Although the Cowie case did not involve a conviction of murder in the first degree, the same general reasoning applies here. The fact that this is a case involving murder in the first degree murder and that White, had his right to a direct appeal not been lost, would have been entitled to plenary review pursuant to G. L. c. 278, § 33E, does, however, require us to add certain protections to ensure that this procedure affords him a truly adequate substitute for a direct appeal. We describe those additional protections in greater detail below.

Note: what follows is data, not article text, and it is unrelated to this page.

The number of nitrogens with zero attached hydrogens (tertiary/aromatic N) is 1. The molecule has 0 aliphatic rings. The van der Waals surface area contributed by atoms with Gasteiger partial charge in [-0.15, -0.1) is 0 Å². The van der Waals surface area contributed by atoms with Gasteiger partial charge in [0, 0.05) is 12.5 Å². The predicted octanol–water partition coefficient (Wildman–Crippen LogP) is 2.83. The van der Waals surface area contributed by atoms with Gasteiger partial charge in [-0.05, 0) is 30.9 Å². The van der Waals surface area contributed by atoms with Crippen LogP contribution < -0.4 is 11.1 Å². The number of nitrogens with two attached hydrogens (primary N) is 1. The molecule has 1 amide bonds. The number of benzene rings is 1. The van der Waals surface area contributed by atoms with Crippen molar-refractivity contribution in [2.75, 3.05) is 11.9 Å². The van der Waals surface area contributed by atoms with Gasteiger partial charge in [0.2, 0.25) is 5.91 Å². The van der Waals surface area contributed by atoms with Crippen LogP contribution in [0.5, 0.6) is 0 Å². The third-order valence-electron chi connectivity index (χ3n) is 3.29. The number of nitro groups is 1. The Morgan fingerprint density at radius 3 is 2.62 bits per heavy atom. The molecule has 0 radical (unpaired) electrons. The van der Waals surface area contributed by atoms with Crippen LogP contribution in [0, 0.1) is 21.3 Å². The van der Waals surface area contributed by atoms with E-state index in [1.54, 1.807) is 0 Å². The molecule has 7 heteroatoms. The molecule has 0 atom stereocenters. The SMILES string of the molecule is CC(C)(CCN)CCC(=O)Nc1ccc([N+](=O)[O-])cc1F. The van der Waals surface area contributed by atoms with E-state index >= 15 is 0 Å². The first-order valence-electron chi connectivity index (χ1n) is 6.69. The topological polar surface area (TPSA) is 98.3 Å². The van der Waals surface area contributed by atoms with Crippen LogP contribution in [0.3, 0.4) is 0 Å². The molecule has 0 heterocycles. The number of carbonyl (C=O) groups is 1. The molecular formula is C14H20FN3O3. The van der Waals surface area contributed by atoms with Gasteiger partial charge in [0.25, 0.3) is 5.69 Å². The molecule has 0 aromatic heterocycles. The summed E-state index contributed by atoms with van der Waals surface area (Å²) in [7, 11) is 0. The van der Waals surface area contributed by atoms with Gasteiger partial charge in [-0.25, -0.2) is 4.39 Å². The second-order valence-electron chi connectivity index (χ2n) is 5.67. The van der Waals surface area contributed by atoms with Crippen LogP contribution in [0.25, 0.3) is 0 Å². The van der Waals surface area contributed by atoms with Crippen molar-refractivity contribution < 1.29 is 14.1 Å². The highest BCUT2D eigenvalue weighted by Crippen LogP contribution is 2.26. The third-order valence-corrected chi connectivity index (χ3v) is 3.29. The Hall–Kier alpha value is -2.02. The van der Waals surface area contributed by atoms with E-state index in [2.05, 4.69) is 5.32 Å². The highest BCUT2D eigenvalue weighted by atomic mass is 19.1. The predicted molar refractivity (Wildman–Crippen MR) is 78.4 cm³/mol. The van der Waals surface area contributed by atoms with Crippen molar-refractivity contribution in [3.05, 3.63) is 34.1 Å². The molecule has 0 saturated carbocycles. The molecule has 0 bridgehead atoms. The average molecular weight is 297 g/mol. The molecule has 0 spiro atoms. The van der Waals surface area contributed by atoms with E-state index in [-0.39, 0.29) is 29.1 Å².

In Frank, 425 Mass. at 184-185, we again considered the options for a defendant who lost his right to a direct appeal as a result of the ineffective assistance of counsel. The appeal in that case had been timely noticed and entered in the appellate court, but it was dismissed for failure to prosecute after the defendant's appellate counsel failed to file a brief. Id. at 183. After the appeal had been dismissed, the defendant filed a motion for a new trial in the trial court, pursuant to rule 30 (b), as prescribed by the Cowie decision. He filed the motion without the benefit of counsel, and specifically requested that counsel be appointed for him. Id. at 182. The trial judge summarily denied the motion without appointing counsel. Id. The case was before us on the defendant's appeal from the denial of his motion for a new trial. The court was thus faced with the question of how to proceed in those particular circumstances.